Much has been written about the rise of the far right in Europe. However, this political backlash hasn’t come out of nowhere; like all ideologies it’s a product of timing and situations.
Anders Breivik’s massacre of 77 innocent people in Norway last July has been universally condemned. However, the politics of anti-immigration and Islamophobia behind it have not. Whether you read The Guardian, The Times or the Red Tops, the comments were the same; “I don’t agree with what he did but I can see where this guy’s coming from”, “We need to put a stop to all immigration from Muslim nations” etc. The last decade has seen the rise of what can almost be defined as flippant Islamophobia. Citizens don’t necessarily fear their friendly neighbour who happens to also be Muslim but the idea of a faceless other, a convenient scapegoat.
Terrorist attacks marred the early 00s. Then came economic turmoil. The current economic climate has destabilized what many had taken to be a given. In an era of uncertainty two seemingly separate ideas can quickly become merged. As such, the fear of the other taking what you feel was once yours has caused an entire population, religion, or creed to feel disenfranchised. Parties have been quick to harness this growing resentment; whether it be the True Finns party gaining power, Geert Wilders calling for the Quran to be banned or Nick Griffin changing the BNP stance from anti-black to anti-Muslim. It’s not only fringe politicians but mainstream politicians who have discussed the so-called incompatibility of Islamic values with those of Europe or the West and the failures of multiculturalism, be that Sarkozy pandering to the far-right vote in France or Cameron’s immigration policies. As such, we have seen a trickling of far-right Islamophobic policies into more central/central-right politics.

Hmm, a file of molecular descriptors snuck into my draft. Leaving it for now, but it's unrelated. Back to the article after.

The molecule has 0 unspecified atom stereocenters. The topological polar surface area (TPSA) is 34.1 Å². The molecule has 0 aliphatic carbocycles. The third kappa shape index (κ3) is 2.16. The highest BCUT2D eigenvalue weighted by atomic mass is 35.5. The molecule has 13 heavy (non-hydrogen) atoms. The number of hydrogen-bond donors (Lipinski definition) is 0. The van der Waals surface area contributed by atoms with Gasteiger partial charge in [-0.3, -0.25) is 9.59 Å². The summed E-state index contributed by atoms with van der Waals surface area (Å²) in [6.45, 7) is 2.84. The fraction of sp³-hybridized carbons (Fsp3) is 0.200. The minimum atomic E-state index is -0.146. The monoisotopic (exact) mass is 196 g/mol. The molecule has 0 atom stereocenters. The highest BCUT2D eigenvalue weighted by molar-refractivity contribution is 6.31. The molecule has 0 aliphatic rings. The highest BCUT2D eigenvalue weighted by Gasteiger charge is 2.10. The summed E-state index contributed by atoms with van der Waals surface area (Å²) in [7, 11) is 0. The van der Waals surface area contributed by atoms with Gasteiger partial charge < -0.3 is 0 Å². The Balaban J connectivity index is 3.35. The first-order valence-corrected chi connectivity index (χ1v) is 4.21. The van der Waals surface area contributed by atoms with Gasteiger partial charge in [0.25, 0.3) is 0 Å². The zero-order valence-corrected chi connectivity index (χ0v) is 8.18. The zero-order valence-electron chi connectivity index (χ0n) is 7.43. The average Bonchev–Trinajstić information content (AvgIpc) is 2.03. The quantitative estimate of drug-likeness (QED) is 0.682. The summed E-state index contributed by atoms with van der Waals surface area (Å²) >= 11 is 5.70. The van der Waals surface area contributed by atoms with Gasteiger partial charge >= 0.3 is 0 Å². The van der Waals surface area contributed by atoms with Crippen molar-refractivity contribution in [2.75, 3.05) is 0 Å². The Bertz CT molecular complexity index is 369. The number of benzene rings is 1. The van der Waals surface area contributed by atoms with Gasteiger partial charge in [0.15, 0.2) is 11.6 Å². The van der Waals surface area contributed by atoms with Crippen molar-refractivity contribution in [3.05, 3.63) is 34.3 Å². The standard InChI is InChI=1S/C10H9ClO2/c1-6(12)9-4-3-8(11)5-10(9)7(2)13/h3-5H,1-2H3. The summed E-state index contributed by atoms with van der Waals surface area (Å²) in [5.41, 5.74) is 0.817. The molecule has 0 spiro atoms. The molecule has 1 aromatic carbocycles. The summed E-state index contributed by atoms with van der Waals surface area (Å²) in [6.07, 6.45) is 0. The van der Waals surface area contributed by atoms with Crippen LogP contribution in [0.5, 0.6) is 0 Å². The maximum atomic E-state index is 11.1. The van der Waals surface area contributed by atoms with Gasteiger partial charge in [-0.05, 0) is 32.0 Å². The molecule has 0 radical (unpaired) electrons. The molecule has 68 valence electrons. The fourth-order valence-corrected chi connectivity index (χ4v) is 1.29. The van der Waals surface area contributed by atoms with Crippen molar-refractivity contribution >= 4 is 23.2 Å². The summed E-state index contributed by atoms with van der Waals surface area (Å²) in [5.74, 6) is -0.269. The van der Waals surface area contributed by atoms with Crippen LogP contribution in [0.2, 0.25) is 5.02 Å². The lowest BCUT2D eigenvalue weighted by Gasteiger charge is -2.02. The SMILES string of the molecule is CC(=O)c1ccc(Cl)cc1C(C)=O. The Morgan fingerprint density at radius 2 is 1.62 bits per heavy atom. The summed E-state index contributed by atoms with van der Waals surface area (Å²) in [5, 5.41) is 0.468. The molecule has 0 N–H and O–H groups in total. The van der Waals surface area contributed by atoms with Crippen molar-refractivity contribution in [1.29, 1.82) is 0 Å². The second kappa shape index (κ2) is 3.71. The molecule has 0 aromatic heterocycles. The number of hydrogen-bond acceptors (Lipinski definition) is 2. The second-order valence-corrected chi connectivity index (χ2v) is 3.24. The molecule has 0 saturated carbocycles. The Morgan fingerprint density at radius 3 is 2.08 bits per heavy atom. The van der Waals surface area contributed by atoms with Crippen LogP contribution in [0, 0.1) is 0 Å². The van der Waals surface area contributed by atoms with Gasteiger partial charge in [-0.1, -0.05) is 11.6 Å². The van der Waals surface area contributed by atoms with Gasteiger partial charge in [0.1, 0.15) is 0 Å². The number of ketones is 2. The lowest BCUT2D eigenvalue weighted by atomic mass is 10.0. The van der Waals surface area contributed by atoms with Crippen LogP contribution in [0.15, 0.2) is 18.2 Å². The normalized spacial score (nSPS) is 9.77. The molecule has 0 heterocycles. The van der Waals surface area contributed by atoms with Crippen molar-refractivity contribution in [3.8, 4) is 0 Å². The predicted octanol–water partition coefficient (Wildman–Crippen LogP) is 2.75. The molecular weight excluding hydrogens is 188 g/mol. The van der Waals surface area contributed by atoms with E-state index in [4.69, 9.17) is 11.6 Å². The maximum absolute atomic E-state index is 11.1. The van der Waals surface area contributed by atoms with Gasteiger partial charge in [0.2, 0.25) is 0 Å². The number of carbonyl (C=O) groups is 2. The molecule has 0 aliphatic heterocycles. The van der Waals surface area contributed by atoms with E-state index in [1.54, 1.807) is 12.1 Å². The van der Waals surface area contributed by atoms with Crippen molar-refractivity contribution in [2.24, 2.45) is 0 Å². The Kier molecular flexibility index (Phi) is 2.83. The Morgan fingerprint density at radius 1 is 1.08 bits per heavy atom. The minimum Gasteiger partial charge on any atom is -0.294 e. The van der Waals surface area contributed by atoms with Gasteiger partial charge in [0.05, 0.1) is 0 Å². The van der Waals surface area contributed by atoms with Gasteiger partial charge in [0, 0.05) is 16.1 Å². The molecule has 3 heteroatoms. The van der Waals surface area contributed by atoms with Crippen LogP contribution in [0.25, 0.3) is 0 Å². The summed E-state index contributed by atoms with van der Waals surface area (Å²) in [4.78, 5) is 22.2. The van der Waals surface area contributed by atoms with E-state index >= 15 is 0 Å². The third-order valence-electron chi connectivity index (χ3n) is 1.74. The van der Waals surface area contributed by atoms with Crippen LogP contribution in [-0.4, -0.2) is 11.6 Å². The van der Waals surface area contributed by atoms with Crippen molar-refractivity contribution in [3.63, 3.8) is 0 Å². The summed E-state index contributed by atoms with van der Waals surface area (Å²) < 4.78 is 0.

We rightly look back on the atrocities of the Nazi regime aghast, however we continue to forget that the racist agenda of the Nazi party was rooted in systemic anti-Semitic beliefs throughout Europe at the time. These beliefs were used as a force to unify far-right parties across Europe, whether it be in the UK, Italy or France. Philosophers wrote extensively concerning the threat of Judaism and casual anti-Semitic remarks were not unheard of, especially with regard to increased immigration to the UK. The inflation and unemployment that followed the economic turmoil of the 1920s was blamed on a Jewish conspiracy. Then as now, citizens didn’t necessarily fear those they knew, but the idea of a faceless other.
The Home Office sees just as much a threat from Irish terrorism as it does from global or Islamist, and yet we don’t fear Irish citizens. Nor is there such casual racism towards the Irish as there was in the 60s. Allegations of racism towards young black men by the Met have caused outrage, whether that racism is endemic or not. Issues of racism towards those who have historically been victimized are now more likely to be called to account. But having a vocally anti-Islamic stance or anti-Immigration stance has become almost accepted. The mistake being made is that we tarnish all those who practice a certain religion with a minuscule minority of political Islamists. And because there is a genuine fear of a politically motivated Islamist attack we don’t admonish flippant Islamophobia. History should teach us that comments like those found on the articles in last week’s papers should be something we should question, not blindly accept.